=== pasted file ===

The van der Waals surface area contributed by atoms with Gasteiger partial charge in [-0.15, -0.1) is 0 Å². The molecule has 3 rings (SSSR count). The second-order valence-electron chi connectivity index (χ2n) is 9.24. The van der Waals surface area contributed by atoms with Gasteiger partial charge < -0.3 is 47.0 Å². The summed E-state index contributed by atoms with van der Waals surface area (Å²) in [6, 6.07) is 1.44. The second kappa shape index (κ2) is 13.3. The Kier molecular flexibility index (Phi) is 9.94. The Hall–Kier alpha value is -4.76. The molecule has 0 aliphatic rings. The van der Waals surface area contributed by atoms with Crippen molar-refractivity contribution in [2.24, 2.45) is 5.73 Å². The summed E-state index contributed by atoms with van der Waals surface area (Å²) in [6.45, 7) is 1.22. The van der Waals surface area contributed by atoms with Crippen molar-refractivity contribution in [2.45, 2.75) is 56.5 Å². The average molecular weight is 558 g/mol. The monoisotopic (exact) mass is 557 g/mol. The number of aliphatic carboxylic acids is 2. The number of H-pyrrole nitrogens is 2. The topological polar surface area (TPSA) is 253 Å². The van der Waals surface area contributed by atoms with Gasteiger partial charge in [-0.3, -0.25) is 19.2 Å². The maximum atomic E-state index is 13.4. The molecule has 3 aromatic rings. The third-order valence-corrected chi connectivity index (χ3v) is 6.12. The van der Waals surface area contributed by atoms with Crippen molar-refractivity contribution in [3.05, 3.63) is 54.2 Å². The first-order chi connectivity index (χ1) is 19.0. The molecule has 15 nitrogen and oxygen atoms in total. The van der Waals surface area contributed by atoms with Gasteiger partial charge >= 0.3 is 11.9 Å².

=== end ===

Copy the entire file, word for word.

The van der Waals surface area contributed by atoms with Gasteiger partial charge in [-0.15, -0.1) is 0 Å². The molecule has 3 rings (SSSR count). The second-order valence-electron chi connectivity index (χ2n) is 9.24. The van der Waals surface area contributed by atoms with Gasteiger partial charge < -0.3 is 47.0 Å². The summed E-state index contributed by atoms with van der Waals surface area (Å²) in [6, 6.07) is 1.44. The second kappa shape index (κ2) is 13.3. The Kier molecular flexibility index (Phi) is 9.94. The Hall–Kier alpha value is -4.76. The molecule has 0 aliphatic rings. The van der Waals surface area contributed by atoms with Crippen molar-refractivity contribution in [2.24, 2.45) is 5.73 Å². The summed E-state index contributed by atoms with van der Waals surface area (Å²) in [6.45, 7) is 1.22. The van der Waals surface area contributed by atoms with Crippen molar-refractivity contribution in [2.45, 2.75) is 56.5 Å². The average molecular weight is 558 g/mol. The monoisotopic (exact) mass is 557 g/mol. The number of aliphatic carboxylic acids is 2. The number of H-pyrrole nitrogens is 2. The topological polar surface area (TPSA) is 253 Å². The van der Waals surface area contributed by atoms with Gasteiger partial charge in [-0.3, -0.25) is 19.2 Å². The maximum atomic E-state index is 13.4. The molecule has 3 aromatic rings. The third-order valence-corrected chi connectivity index (χ3v) is 6.12. The van der Waals surface area contributed by atoms with Crippen molar-refractivity contribution in [3.05, 3.63) is 54.2 Å². The first-order chi connectivity index (χ1) is 19.0. The molecule has 15 nitrogen and oxygen atoms in total. The van der Waals surface area contributed by atoms with Gasteiger partial charge >= 0.3 is 11.9 Å².